Moustafa Bayoumi

"It's funny!" the hotel manager in the brown suit said to me while laughing. I had been staying in downtown Cairo, steps away from Tahrir Square, for the last five days, and the manager was describing the street battles occurring right outside my hotel since the day I had arrived. He started talking about the futility of the fight. For hour upon hour, Egyptian kids, many of them barely teenagers, would throw stones at riot police down the street. The kids would then creep and inch forward. The riot police, not much older than the protesters, really, would back up until feeling cornered and then lob tear gas projectiles and stones at the kids, who would in turn scatter and regroup. Then it would start all over again. They looked like two teams playing a sometimes- deadly game of Red Rover. There have been hundreds of injuries, and at least three deaths nationwide since this latest round of protests began. 

The day I arrived in Cairo, Mohammed Morsi, Egyptian's first democratically elected president, had issued some very undemocratic decrees, the most extreme of which was that his past and future decisions would be above any sort of judicial review until the election of a new a parliament. In fact, Morsi didn't even announce his extraordinary power grab himself, leaving that to a spokesman.  Nor, it seems, did he tell all of his advisors. Samir Marcos, the only Christian on Morsi's seventeen-member advisory team, resigned in protest, saying he hadn't been consulted and that he learned about the decrees from television. The posture of the president—the paternalism, the consolidation of power through “temporary” measures, the overreach, the unaccountability—all looked too familiar to many Egyptians. Thousands came to Tahrir to protest, and people started calling the President Mohamed Morsi “Mubarak.” One magazine had a picture of Morsi looking into a full-length mirror, and Mubarak looking back at him as his reflection.

It was noon at the Shepheard Hotel when the manager and I were having our conversation, but you would never have known the time. For the last few days, metal gates had been covering the windows, so guests ate their omelets and fuul breakfasts in a kind of post-apocalyptic darkness. The front door had been sealed shut as well. To leave, you had to go through a back door, down a flight of stairs, past the laundry collection and into the garage. This back entrance let you out on an alleyway that opened on one side to the Nile and on the other to a barricaded entrance of the American Embassy, where a small, hapless group of policemen stood behind razor wire up to eye level. I was checking out of the hotel on this day, and asked the manager if I could come by later to pick up my luggage. Suddenly, his smile vanished. “At what time?’ he asked me. I said I'd be back between 6 and 7 pm. “But not later,” he said, making me promise. The battles had been escalating over the last few days, and today a major march to Tahrir had been called. “We will close the hotel at 9 pm.”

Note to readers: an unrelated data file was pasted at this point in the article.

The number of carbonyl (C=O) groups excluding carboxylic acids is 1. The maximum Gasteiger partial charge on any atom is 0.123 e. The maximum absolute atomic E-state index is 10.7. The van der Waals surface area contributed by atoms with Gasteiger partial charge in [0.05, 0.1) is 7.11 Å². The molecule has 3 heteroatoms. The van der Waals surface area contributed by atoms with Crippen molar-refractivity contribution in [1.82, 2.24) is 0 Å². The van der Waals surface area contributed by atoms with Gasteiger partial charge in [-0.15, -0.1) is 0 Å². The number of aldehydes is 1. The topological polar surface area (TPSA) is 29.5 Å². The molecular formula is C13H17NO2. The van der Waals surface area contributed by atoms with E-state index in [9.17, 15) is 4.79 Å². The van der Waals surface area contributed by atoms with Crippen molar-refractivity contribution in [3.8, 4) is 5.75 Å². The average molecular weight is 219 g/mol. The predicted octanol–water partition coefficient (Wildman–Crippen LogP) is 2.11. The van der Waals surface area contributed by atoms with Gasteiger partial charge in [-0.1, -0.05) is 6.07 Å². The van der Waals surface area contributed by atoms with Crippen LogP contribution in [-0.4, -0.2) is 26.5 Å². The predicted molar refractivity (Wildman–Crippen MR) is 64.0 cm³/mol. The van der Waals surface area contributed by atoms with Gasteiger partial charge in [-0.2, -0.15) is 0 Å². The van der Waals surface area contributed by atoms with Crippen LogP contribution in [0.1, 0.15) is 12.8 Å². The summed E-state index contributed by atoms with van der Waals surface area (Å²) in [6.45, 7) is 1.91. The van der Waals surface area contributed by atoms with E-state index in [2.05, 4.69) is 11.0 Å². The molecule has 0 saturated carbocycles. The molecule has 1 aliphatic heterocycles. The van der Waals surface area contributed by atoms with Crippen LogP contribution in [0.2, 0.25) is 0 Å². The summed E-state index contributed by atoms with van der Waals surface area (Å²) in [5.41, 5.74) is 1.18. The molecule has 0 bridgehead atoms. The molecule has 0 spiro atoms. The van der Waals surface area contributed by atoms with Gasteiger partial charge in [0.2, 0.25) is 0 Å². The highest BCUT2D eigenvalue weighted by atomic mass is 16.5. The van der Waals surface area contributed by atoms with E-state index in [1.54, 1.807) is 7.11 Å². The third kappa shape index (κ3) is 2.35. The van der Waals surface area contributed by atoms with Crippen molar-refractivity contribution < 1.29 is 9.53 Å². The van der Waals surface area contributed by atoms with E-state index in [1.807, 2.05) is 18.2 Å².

I had come to Cairo to deliver two lectures at the Center for American Studies and Research at the American University in Cairo. The city is also where my mother was born. She grew up on Qasr el-Aini Street, just down the street from my hotel. This is one of the majestic and grand boulevards of Cairo that has now been reduced to rubble and the odd “car-be-que” – vehicles set aflame and burned into skeletons of steel, usually by Molotov-cocktail throwing youth. The site of violent confrontations a few days ago, the street is now walled off by concrete blocks. 

AUC and I had made arrangements months before, when Tahrir had been relatively calm. But in the last few days, the square and certain areas around it had come back to revolutionary life. Mohamed Mahmoud Street, just off the square, had exploded days before I arrived in Cairo, as the young people wanted to commemorate their losses from deadly battles with the police on that street the year before, and then Morsi’s decree brought many more young people out to battle the riot police. They concentrated their fights on the area around my hotel. 

The Shepheard Hotel brags that it was originally built on the site that Napolean used as his headquarters when the French invaded Egypt in 1789. It was rebuilt in its current location after being burned down in the unrest leading up to Egypt's 1952 revolution, and today, it's essentially beside the American embassy. It's also almost in front of Simon Bolivar Square, the main area where the current street battles are happening. 

On my second night in Cairo, I returned to the hotel after having dinner with my cousin and his family. As I approached the hotel, I suddenly realized that there were a lot of young men in kufiyyehs and with rocks in their hands standing outside the hotel door. I stopped to observe the fights when a tear gas canister landed about fifteen feet away. It felt like a colony of caterpillars had invaded my throat and nose. Breathing became difficult long before tears came to my eyes. By the time I made it back in to the hotel, an armored police van had pulled up at the end of the street in an effort, it seemed to me, to block and corner the stone-throwing youth and trap them on the small street. Instead, they attacked the vehicle fearlessly. Some ten minutes later, it was on fire.